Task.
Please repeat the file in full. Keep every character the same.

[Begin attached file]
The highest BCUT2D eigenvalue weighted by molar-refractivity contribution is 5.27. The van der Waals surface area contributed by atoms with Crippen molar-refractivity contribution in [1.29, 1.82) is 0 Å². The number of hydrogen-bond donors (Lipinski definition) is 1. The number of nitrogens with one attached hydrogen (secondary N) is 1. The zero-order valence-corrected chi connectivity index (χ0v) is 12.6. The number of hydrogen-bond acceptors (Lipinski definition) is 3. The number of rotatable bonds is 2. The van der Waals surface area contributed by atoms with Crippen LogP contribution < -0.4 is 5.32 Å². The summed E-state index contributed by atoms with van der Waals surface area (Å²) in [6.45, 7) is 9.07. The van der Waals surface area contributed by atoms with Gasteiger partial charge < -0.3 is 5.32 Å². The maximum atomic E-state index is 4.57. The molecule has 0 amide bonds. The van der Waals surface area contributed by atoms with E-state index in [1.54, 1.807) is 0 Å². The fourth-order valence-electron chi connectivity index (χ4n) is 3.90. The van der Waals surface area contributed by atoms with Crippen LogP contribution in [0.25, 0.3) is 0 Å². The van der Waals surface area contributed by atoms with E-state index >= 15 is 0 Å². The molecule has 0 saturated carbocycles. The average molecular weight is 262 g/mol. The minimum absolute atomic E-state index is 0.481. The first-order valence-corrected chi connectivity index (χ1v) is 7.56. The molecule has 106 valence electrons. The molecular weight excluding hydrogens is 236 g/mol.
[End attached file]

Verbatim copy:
The highest BCUT2D eigenvalue weighted by molar-refractivity contribution is 5.27. The van der Waals surface area contributed by atoms with Crippen molar-refractivity contribution in [1.29, 1.82) is 0 Å². The number of hydrogen-bond donors (Lipinski definition) is 1. The number of nitrogens with one attached hydrogen (secondary N) is 1. The zero-order valence-corrected chi connectivity index (χ0v) is 12.6. The number of hydrogen-bond acceptors (Lipinski definition) is 3. The number of rotatable bonds is 2. The van der Waals surface area contributed by atoms with Crippen LogP contribution < -0.4 is 5.32 Å². The summed E-state index contributed by atoms with van der Waals surface area (Å²) in [6.45, 7) is 9.07. The van der Waals surface area contributed by atoms with Gasteiger partial charge < -0.3 is 5.32 Å². The maximum atomic E-state index is 4.57. The molecule has 0 amide bonds. The van der Waals surface area contributed by atoms with E-state index in [1.54, 1.807) is 0 Å². The fourth-order valence-electron chi connectivity index (χ4n) is 3.90. The van der Waals surface area contributed by atoms with Crippen LogP contribution in [0.25, 0.3) is 0 Å². The van der Waals surface area contributed by atoms with E-state index >= 15 is 0 Å². The molecule has 0 saturated carbocycles. The average molecular weight is 262 g/mol. The minimum absolute atomic E-state index is 0.481. The first-order valence-corrected chi connectivity index (χ1v) is 7.56. The molecule has 106 valence electrons. The molecular weight excluding hydrogens is 236 g/mol.